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Herbie Hancock - Crossings CD (album) cover


Herbie Hancock


Jazz Rock/Fusion

4.28 | 311 ratings

From, the ultimate progressive rock music website

5 stars Of Herbie's three Mwandishi sextet/septet albums, this is my favorite. Here the band (now a septet since the officially addition of synthesizer guru Patrick Gleason) is more seasoned, working seemlessly, almost effortlessly, in cohesion. The music feels more rehearsed, more repeatable, and still quite organic despite the addition of Patrick Gleason's synthesizers and the advent of spacier sonic backdrops. The production is so clean and clear, with each instrument standing prominently in the mix wherever its place. (The previous album had a more equanimous washed feel to it and the next album Sextant suffered from poor sound engineering.)

1. "Sleeping Giant" (24:48) Herbie's lone compositional credit on the album manages to fill an entire side of the album and, to my ears, represents the most structured jazz-like tune on the album. Opening with an awesome polyrhythmic percussive tribute to Africa, the song jumps into more Western-friendly arenas with bass and electric piano in the fourth minute. This is a sonic palette and style that will be replicated with much success by the likes of Emir Deodato and Brian Auger within the next year. A song that plays out like a smooth MILES DAVIS song (despite the Fat Albert-like theme interjected into the twelfth minute). (46.25/50)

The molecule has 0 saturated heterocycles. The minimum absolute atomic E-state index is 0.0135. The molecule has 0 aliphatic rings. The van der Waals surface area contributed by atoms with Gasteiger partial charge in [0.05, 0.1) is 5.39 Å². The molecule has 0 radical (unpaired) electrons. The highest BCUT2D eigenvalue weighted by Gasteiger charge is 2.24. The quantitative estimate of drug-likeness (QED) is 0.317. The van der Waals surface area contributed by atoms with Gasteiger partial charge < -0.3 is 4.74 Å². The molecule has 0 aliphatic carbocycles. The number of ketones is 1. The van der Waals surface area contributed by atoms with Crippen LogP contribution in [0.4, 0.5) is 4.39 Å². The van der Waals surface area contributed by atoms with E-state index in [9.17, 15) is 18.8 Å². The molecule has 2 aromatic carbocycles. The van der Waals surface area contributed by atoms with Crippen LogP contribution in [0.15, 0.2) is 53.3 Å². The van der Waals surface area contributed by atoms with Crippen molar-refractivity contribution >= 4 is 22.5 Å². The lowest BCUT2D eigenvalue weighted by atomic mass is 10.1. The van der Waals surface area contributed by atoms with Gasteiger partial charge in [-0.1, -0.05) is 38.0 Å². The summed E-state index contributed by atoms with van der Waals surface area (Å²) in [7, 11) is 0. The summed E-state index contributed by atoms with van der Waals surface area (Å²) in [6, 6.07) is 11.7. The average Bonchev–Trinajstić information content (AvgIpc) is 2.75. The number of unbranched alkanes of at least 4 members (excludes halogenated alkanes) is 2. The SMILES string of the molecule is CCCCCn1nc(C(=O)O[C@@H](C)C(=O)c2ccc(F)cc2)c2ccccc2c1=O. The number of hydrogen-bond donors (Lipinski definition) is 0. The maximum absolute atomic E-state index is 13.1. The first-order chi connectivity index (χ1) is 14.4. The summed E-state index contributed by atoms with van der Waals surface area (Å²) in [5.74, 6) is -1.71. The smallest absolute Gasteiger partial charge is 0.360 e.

2. "Quasar" (7:25) though the structure and flow are quite unusual and experimental, the sounds used, for the most part, are pretty straightforward traditional jazz instruments. (14/15)

3. "Water Torture" (13:54) piccolo and percussion and strange ARP and Moog sounds open this Bennie Maupin composition, truly mimicking some of the sounds of water. That feeling and sensation of waterflow somehow is maintained continuously, though in varying forms, throughout this extraordinary piece. After 90 seconds an actual musical soundscape is built around bass, keys, and clarinet while percussives and trumpet play around on the edges. (28/30)

Total Time 46:21

A/five stars; a masterpiece of progressive rock music coming from the jazz-rock fusion subgenre.

BrufordFreak | 5/5 |


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